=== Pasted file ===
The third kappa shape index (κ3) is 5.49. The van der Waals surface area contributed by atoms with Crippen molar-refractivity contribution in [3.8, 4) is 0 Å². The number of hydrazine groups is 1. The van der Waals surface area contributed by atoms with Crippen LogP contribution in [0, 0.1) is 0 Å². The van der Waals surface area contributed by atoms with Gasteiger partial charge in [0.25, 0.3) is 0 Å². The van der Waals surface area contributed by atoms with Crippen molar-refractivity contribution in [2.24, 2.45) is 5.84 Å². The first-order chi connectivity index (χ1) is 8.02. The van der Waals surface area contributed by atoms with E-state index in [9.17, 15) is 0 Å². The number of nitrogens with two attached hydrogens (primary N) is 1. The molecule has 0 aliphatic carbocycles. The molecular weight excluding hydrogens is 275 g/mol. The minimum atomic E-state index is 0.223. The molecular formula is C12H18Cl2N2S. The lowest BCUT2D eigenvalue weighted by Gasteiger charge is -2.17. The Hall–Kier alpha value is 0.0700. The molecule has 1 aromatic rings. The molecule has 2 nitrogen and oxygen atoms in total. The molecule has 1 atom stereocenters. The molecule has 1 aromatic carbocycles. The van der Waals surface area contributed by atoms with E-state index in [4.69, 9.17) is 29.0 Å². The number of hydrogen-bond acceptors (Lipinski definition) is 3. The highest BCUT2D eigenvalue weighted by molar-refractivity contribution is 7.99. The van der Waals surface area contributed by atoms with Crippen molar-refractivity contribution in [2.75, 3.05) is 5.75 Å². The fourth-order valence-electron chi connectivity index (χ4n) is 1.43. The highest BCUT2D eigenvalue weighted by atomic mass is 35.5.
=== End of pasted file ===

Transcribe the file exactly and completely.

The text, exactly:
The third kappa shape index (κ3) is 5.49. The van der Waals surface area contributed by atoms with Crippen molar-refractivity contribution in [3.8, 4) is 0 Å². The number of hydrazine groups is 1. The van der Waals surface area contributed by atoms with Crippen LogP contribution in [0, 0.1) is 0 Å². The van der Waals surface area contributed by atoms with Gasteiger partial charge in [0.25, 0.3) is 0 Å². The van der Waals surface area contributed by atoms with Crippen molar-refractivity contribution in [2.24, 2.45) is 5.84 Å². The first-order chi connectivity index (χ1) is 8.02. The van der Waals surface area contributed by atoms with E-state index in [9.17, 15) is 0 Å². The number of nitrogens with two attached hydrogens (primary N) is 1. The molecule has 0 aliphatic carbocycles. The molecular weight excluding hydrogens is 275 g/mol. The minimum atomic E-state index is 0.223. The molecular formula is C12H18Cl2N2S. The lowest BCUT2D eigenvalue weighted by Gasteiger charge is -2.17. The Hall–Kier alpha value is 0.0700. The molecule has 1 aromatic rings. The molecule has 2 nitrogen and oxygen atoms in total. The molecule has 1 atom stereocenters. The molecule has 1 aromatic carbocycles. The van der Waals surface area contributed by atoms with E-state index in [4.69, 9.17) is 29.0 Å². The number of hydrogen-bond acceptors (Lipinski definition) is 3. The highest BCUT2D eigenvalue weighted by molar-refractivity contribution is 7.99. The van der Waals surface area contributed by atoms with Crippen molar-refractivity contribution in [2.75, 3.05) is 5.75 Å². The fourth-order valence-electron chi connectivity index (χ4n) is 1.43. The highest BCUT2D eigenvalue weighted by atomic mass is 35.5.